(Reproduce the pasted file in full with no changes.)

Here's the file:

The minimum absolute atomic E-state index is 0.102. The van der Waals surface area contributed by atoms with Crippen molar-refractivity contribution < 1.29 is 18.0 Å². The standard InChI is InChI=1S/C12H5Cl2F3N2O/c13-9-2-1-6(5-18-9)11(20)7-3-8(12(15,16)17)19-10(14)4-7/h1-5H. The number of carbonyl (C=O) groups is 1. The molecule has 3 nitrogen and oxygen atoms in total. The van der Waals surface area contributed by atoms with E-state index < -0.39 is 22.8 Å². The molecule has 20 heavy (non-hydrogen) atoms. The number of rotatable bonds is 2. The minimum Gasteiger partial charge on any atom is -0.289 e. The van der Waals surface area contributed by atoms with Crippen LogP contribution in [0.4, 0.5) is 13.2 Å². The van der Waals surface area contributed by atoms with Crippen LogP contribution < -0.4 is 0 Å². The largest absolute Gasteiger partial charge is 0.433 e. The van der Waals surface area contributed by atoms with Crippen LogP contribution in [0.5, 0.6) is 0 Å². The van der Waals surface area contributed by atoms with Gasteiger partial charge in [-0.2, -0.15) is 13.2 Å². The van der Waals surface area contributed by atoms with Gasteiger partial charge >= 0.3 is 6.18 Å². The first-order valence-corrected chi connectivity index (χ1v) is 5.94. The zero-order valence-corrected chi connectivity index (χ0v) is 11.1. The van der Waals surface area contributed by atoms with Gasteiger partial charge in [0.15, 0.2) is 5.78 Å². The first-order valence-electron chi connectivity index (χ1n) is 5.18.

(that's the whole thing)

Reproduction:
The minimum absolute atomic E-state index is 0.102. The van der Waals surface area contributed by atoms with Crippen molar-refractivity contribution < 1.29 is 18.0 Å². The standard InChI is InChI=1S/C12H5Cl2F3N2O/c13-9-2-1-6(5-18-9)11(20)7-3-8(12(15,16)17)19-10(14)4-7/h1-5H. The number of carbonyl (C=O) groups is 1. The molecule has 3 nitrogen and oxygen atoms in total. The van der Waals surface area contributed by atoms with E-state index < -0.39 is 22.8 Å². The molecule has 20 heavy (non-hydrogen) atoms. The number of rotatable bonds is 2. The minimum Gasteiger partial charge on any atom is -0.289 e. The van der Waals surface area contributed by atoms with Crippen LogP contribution in [0.4, 0.5) is 13.2 Å². The van der Waals surface area contributed by atoms with Crippen LogP contribution < -0.4 is 0 Å². The largest absolute Gasteiger partial charge is 0.433 e. The van der Waals surface area contributed by atoms with Crippen LogP contribution in [0.5, 0.6) is 0 Å². The van der Waals surface area contributed by atoms with Gasteiger partial charge in [-0.2, -0.15) is 13.2 Å². The van der Waals surface area contributed by atoms with Gasteiger partial charge >= 0.3 is 6.18 Å². The first-order valence-corrected chi connectivity index (χ1v) is 5.94. The zero-order valence-corrected chi connectivity index (χ0v) is 11.1. The van der Waals surface area contributed by atoms with Gasteiger partial charge in [0.15, 0.2) is 5.78 Å². The first-order valence-electron chi connectivity index (χ1n) is 5.18.